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Showing posts from September, 2013

Prisoners

Prisoners
The movie begins with Hugh Jackman's character, Keller Dover, attending his son's successful kill of a deer. Just into the film, we're not quite sure what to prioritize, how much yet to ascribe any particular that strays into our sight, so we give the fact that the movie shows hunting to be about springing on an animal whose attention is preoccupied elsewhere, full due. Hunting means killing, and possibly in the process, terribly wounding an animal whose flank is to you. When Keller salutes his son for the effort, we're certainly willing to submerge this fact so it doesn't too much incriminate a father whose love for his son is real, but it's certainly not completely out of mind when Keller's best friend's oldest daughter asks his son if he is comfortable stalking deer. The son replies not with his experience but with what his father would say in retort: hunting is a way to keep nature in balance ... and besides, how soon are you about to turn …

The Family

The Family

When the mob family descends on their new locale, a quaint village in northern France, their identity is of American. The mobster's wife, Michelle Pfeiffer's character Maggie, enters into a local grocery and asks for peanut butter, descending upon her a crowd of locals dismaying American obesity. Certainly too, when the teen boy and girl in the family join the local school, they're the improvising, brass-balled Americans, whomever sets out to take advantage of them regrets their imposition near immediately. Later, however, it would seem that what they are mostly is Italian--Maggie is fierce in pitting her olive oil diet against the French obsession with cream, as if bulwarked by centuries of Italian lives and culture. They churn out burgers and Cokes for the locals, only to satisfy expectations--Americanism has become a red cape they float before onrushing french bulls they're cannily flanking and spotting out. I'm not quite sure how much fun it is to wa…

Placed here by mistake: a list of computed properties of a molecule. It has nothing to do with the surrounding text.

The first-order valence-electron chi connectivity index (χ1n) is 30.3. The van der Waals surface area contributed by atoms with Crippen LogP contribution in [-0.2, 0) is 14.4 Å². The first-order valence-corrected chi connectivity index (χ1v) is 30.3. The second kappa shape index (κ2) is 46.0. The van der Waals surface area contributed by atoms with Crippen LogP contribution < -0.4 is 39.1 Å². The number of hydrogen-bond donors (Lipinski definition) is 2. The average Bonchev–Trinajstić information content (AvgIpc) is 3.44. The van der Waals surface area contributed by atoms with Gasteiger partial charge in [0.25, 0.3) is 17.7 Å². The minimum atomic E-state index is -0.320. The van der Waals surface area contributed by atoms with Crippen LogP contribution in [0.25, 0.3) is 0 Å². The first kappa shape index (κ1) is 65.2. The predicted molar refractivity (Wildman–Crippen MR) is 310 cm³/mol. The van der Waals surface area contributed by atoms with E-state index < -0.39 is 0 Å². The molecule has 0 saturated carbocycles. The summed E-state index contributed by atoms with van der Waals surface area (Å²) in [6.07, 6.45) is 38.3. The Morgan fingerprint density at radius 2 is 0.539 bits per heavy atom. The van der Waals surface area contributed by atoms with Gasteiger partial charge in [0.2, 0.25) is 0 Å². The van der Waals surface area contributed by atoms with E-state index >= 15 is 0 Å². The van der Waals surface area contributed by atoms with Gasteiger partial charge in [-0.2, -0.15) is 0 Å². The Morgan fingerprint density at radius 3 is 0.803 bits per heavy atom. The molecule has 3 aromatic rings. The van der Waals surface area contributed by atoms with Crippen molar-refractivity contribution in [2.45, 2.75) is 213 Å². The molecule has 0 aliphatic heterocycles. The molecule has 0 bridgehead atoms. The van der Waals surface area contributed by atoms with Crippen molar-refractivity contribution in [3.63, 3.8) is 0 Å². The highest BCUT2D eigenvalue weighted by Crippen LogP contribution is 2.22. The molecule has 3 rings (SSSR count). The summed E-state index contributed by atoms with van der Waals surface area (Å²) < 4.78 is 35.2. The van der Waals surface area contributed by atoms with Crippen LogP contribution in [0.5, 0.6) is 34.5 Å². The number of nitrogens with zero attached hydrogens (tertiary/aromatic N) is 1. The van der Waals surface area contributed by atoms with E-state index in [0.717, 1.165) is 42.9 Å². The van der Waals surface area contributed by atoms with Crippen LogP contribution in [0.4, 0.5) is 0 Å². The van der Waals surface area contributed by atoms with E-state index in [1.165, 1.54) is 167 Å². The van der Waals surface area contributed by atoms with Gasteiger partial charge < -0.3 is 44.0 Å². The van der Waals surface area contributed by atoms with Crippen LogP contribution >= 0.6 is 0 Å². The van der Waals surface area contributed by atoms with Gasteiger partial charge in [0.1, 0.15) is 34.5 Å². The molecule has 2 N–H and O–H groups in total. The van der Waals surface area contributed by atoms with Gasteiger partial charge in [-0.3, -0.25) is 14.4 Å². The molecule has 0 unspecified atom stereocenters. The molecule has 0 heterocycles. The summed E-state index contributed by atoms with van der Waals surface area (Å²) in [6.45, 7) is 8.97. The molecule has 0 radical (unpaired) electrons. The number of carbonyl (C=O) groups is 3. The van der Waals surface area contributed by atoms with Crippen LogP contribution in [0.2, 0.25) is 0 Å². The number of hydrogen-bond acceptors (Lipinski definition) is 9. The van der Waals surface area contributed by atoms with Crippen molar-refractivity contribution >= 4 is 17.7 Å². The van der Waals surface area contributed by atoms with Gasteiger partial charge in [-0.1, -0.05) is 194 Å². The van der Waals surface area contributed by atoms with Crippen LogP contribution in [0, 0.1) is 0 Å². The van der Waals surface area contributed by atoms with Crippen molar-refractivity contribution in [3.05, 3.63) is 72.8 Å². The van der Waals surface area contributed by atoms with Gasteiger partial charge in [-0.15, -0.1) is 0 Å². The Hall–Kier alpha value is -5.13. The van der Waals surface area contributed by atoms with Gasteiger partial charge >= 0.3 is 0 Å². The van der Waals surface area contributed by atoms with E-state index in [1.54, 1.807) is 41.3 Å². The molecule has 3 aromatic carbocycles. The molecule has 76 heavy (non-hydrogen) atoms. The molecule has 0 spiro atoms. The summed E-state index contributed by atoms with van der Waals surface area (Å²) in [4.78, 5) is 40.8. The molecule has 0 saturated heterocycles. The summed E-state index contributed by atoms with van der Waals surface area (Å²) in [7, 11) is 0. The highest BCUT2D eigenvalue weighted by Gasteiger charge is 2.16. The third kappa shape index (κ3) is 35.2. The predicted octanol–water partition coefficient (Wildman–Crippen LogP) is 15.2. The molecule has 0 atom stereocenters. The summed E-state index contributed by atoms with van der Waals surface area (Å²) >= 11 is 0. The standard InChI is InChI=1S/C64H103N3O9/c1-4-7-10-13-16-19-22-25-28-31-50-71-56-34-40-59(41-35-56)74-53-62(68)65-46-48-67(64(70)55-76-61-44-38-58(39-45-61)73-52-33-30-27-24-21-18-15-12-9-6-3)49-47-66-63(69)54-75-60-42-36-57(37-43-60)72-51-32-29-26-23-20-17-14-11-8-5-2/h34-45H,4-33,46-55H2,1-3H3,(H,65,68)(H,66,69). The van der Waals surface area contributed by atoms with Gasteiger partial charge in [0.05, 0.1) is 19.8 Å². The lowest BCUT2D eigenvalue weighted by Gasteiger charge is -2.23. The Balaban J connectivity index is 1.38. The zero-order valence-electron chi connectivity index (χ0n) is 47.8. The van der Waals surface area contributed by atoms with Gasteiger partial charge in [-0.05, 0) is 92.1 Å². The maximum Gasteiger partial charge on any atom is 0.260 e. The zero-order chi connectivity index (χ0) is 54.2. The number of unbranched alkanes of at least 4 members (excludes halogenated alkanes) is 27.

Insidious 2

Insidious 2

I leave it to Insidious 2 to faithfully expound upon the most significant fact about evil--those doing it aren't themselves, but rather are possessed by alters driving them to take sadistic pleasure in murdering innocents. It's quite something, after seeing the damage the adult Parker Crane has done to women he's culled from local denizens--rotted bodies aligned in church rows--to finally be introduced to him as a young boy, and for him to be attributed about the same amount of empathy as the good boy in the film, Josh Lambert. They spy him in long braids and a girl's dress, combing his doll's hair. When he turns around, he actually warns them to get out of the room--he actually tries to help them! Later we see his mother descend upon him and make him feel as if his entire known universe will be squashed out if he doesn't obey her in all respects, and cast himself in the role of female full-time so to be fully owned by her and bear no resemblance to…

The Butler

The Butler

The current generation of liberals have clearly reached expiry date when they find themselves—without knowing it, of course—actually favoring Uncle Toms, thereby becoming exactly those whom they in their better days would have been at lead in toppling. The current black situation is that the huge bulk of them are in the dispossessed 99%, with the vast majority, in the worst ghettos of this unlucky group. And liberals look at this group, and see a hopeless situation. They see people who have simply transmogrified, who, having their claim on bourgeois respectability taken from them, have over the last 30 years of taking sustenance from the sort of foul stuff you count as familiar when you're trying to makeshift an accommodating life for yourself in hell—with cock-fight UFC becoming your sport, sadomasochistic Fifty Shades your fiction, heavy whiskey drinking your milk, and hard-core porn and online-betting not even a poke that something has gone wrong—and now stand before…